It’s not possible to optimise these one at a time. For example, spending and saving are on opposite sides of the coin. Increasing spending is good for the enjoyment of life, but increasing saving is good for security. Increasing one necessarily means decreasing the other. As another example, consider buying annuities, which reduces risk but can also reduce income compared to drawdown. This may mean reducing spending, unless something else is changed, for instance increasing the investment risk and potential returns of other assets.

Changing one variable can have a knock-on effect that needs to be compensated for by changing another. And to make it even harder, uncertainties abound, for example:

  • Inflation will vary.
  • Investment returns will fluctuate.
  • Life expectancy is uncertain.

Juggling the optimisations of multiple variables when there’s uncertainty is an extremely hard problem. Many retirement planners consider it as much an art as a science.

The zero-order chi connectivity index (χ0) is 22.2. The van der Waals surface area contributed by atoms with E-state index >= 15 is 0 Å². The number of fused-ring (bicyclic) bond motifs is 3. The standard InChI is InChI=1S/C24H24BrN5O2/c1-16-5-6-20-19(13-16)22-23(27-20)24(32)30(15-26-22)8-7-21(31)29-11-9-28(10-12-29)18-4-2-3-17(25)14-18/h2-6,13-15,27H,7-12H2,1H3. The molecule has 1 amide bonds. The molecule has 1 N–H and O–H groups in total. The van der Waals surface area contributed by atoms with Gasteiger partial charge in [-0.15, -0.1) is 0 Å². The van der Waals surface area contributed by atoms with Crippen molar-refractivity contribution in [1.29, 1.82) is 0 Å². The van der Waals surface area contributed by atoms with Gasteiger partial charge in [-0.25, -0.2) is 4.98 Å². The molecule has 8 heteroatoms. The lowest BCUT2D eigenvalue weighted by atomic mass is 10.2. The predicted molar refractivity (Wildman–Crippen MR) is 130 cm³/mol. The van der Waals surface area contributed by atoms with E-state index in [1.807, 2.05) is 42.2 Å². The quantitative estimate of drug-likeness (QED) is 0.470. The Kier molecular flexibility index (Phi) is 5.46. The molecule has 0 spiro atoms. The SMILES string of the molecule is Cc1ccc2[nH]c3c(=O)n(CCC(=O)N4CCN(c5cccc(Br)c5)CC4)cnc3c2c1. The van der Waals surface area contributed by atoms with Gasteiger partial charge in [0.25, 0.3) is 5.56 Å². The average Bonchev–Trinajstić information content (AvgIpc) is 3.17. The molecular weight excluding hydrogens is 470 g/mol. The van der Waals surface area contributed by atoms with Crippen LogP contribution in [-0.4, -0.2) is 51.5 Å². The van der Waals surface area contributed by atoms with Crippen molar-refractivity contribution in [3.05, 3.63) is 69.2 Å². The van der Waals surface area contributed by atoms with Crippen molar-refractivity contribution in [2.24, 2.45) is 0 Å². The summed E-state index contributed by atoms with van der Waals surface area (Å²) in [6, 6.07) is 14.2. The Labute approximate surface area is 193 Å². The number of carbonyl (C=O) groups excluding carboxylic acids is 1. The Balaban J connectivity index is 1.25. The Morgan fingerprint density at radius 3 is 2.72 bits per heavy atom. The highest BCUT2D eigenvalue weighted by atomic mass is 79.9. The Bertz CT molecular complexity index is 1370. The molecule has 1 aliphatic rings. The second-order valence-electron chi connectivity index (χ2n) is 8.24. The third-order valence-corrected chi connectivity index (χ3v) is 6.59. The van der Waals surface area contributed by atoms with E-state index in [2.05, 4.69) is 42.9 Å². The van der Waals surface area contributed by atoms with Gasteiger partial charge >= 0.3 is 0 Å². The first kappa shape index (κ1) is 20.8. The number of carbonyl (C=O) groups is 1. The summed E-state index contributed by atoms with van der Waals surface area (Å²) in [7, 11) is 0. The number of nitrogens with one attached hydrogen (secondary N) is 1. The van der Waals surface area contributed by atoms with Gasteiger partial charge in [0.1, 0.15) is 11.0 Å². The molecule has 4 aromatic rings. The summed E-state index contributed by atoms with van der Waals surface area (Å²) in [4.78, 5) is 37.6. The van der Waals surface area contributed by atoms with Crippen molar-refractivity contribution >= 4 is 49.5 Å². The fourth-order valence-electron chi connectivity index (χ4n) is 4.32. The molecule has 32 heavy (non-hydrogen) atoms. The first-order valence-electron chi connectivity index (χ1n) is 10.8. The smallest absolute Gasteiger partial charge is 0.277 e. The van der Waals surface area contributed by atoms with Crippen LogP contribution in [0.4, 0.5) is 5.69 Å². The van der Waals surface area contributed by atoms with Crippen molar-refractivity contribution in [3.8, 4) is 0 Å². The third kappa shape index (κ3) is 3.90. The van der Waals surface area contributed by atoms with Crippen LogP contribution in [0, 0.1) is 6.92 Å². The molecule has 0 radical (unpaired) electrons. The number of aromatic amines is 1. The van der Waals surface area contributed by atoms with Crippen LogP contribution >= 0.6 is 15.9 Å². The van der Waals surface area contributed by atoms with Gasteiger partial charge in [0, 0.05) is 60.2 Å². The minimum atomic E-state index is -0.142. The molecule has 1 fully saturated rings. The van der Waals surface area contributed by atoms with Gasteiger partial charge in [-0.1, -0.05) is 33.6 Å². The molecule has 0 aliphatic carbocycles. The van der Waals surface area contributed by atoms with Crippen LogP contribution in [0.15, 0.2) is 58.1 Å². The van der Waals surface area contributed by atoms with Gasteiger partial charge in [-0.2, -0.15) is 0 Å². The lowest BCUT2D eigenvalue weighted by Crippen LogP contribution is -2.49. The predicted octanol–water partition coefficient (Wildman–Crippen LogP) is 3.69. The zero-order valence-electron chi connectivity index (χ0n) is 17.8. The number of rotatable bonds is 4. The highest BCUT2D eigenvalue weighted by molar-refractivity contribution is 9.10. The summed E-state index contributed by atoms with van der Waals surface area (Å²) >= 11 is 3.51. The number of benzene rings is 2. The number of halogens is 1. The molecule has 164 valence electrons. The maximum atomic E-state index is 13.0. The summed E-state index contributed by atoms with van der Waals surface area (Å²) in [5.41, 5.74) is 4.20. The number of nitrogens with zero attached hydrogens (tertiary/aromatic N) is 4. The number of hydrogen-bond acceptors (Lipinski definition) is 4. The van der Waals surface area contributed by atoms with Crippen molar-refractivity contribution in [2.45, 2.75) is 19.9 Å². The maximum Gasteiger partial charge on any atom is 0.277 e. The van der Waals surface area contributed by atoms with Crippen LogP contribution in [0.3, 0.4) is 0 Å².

Optimisation by EvolveMyRetirement®

There are numerous online retirement calculators, some more sophisticated than others. A few of the better ones have the ability to run Monte Carlo simulations in order to test the effects of uncertainty. This involves running thousands of simulated test scenarios, and statistically analysing the results.

However, EvolveMyRetirement® is the only online calculator app that not only runs Monte Carlo simulations, but also provides optimisation. It does this by means of a particular technique called a Genetic Algorithm. This uses simulated evolution to improve the quality of the financial decisions, based on a survival of the fittest. Hence the name of the calculator.